Ding-dong, Cap One calling.
Credit card issuer Capital One isn't shy about getting into customers' faces. The company recently sent a contract update to cardholders that makes clear it can drop by any time it pleases.
The update specifies that "we may contact you in any manner we choose" and that such contacts can include calls, emails, texts, faxes or a "personal visit."
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As if that weren't creepy enough, Cap One says these visits can be "at your home and at your place of employment."
The police need a court order to pull off something like that. But Cap One says it has the right to get up close and personal anytime, anywhere.
Rick Rofman, 71, of Van Nuys received the contract update the other day. He was spooked by the visitation rights Cap One was claiming for itself.
"Even the Internal Revenue Service cannot visit you at home without an arrest warrant," Rofman observed.
Indeed, you'd think the 4th Amendment of the Constitution, which guards against unreasonable searches and seizures, would make this sort of thing verboten.
"It sounds really invasive, but I don't think it's a violation of your 4th Amendment rights," said Daniel E. Kann, a Santa Clarita lawyer who specializes in illegal-search cases.
He explained that the amendment applies primarily to searches and seizures by law enforcement, not civilians. A credit card company, in theory, could reserve the right to visit your home or office without a court order, Kann said.
But he emphasized that there are laws against harassment, not to mention stalking, and Cap One could be held accountable under such statutes if, say, it took to inviting itself over for dinner or hanging around your cubicle.
Incredibly, Cap One's aggressiveness doesn't stop with personal visits. The company's contract update also includes this little road apple:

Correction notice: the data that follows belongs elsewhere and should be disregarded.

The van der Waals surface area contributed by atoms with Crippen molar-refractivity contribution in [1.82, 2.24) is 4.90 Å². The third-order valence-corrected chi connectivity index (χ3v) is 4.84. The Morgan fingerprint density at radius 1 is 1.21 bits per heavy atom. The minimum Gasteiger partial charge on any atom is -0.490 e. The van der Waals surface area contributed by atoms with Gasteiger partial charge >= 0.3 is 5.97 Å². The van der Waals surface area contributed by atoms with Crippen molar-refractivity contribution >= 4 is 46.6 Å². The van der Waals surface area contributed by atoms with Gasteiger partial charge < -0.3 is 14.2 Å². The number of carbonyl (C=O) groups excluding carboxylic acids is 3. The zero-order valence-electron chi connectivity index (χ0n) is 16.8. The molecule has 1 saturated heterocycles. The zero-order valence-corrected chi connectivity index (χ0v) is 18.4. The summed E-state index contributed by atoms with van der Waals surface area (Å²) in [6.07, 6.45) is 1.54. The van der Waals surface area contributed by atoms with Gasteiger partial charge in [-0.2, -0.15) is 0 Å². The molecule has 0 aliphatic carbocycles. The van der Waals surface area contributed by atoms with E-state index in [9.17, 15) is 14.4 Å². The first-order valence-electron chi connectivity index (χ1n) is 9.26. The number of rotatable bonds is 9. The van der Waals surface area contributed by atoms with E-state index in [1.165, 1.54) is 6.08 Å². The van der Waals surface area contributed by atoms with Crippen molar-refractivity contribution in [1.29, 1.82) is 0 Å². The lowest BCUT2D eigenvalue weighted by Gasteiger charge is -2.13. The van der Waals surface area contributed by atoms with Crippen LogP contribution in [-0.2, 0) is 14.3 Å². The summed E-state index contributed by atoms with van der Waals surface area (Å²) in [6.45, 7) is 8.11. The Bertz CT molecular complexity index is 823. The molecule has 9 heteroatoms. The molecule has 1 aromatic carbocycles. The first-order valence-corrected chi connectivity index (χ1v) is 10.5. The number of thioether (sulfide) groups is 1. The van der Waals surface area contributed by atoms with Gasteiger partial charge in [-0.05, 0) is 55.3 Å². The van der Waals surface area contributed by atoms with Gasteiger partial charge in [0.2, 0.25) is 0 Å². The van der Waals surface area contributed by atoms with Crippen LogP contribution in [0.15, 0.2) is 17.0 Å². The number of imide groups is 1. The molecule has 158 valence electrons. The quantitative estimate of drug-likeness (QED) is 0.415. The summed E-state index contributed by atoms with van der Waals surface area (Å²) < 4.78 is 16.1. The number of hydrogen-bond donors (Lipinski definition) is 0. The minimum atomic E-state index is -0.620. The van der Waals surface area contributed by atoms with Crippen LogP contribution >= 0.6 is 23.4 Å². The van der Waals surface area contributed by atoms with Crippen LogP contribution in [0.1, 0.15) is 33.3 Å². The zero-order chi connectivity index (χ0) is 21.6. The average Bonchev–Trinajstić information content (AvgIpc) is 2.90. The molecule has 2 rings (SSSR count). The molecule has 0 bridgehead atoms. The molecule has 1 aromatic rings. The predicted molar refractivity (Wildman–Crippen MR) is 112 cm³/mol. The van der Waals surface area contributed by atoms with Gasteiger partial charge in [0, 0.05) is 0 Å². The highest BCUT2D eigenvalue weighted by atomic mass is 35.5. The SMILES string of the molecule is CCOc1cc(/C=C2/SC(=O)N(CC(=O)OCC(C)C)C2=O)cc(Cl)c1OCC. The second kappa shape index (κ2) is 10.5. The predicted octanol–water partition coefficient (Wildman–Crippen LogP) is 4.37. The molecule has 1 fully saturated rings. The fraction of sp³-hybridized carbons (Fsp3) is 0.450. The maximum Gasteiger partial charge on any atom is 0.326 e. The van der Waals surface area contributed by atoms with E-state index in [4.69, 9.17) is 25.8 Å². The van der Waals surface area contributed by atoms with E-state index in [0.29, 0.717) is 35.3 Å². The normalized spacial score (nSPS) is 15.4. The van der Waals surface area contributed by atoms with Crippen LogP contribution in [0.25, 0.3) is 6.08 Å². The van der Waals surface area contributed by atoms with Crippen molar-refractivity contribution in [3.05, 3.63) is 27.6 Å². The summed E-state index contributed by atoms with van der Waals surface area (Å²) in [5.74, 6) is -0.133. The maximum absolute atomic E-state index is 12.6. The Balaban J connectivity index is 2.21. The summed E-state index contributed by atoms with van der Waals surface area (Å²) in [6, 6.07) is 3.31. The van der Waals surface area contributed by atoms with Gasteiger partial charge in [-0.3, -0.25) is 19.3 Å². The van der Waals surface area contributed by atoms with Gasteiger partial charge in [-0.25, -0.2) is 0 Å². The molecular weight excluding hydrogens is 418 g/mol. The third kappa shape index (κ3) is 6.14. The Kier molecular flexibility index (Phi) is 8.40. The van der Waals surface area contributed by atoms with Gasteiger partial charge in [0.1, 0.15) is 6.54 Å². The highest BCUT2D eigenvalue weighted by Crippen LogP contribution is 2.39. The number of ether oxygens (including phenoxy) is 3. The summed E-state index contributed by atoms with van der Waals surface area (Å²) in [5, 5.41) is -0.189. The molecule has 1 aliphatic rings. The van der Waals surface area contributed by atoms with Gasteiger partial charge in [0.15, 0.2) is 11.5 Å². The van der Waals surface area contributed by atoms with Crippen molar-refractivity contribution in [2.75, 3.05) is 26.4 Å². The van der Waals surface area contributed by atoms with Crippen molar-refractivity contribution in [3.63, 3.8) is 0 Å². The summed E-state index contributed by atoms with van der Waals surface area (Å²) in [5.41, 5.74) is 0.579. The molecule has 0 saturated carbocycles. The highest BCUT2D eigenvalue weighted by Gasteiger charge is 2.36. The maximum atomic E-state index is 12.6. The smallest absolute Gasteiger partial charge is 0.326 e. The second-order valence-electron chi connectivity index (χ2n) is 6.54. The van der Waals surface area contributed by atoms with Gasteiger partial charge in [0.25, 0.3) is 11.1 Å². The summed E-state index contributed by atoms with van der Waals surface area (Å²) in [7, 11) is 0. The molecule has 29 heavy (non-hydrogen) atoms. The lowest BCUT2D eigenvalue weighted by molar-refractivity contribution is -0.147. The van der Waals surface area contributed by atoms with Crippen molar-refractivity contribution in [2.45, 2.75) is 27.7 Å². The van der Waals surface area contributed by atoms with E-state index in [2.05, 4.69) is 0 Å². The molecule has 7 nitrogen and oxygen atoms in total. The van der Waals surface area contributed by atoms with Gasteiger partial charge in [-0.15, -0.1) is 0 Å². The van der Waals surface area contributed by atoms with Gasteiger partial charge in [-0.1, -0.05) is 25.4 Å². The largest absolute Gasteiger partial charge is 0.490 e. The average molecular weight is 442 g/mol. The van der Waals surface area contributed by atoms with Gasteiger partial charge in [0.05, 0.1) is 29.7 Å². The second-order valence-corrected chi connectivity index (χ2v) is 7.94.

"We may modify or suppress caller ID and similar services and identify ourselves on these services in any manner we choose."
Now that's just freaky. Cap One is saying it can trick you into picking up the phone by using what looks like a local number or masquerading as something it's not, such as Save the Puppies or a similarly friendly-seeming bogus organization.
This is known as spoofing, and it's perfectly legal. As I've written before, the federal Truth in Caller ID Act makes it a crime to use a phony number or caller ID message to commit fraud or cause harm to others.
But it's not against the law to engage in what courts have called "non-harmful spoofing," which includes businesses wearing digital disguises to penetrate a consumer's phone defenses.
Such corporate spoofing is employed primarily by telemarketers. It's weird, to say the least, for this practice to be so publicly adopted by a major credit card issuer.
Emily Rusch, executive director of the California Public Interest Research Group, a consumer advocacy organization, said it's especially troubling for Cap One to declare itself a spoofer as people grapple with recent security breaches involving Target, Neiman Marcus and other businesses.
"Now more than ever, consumers need to be able to trust companies," she said.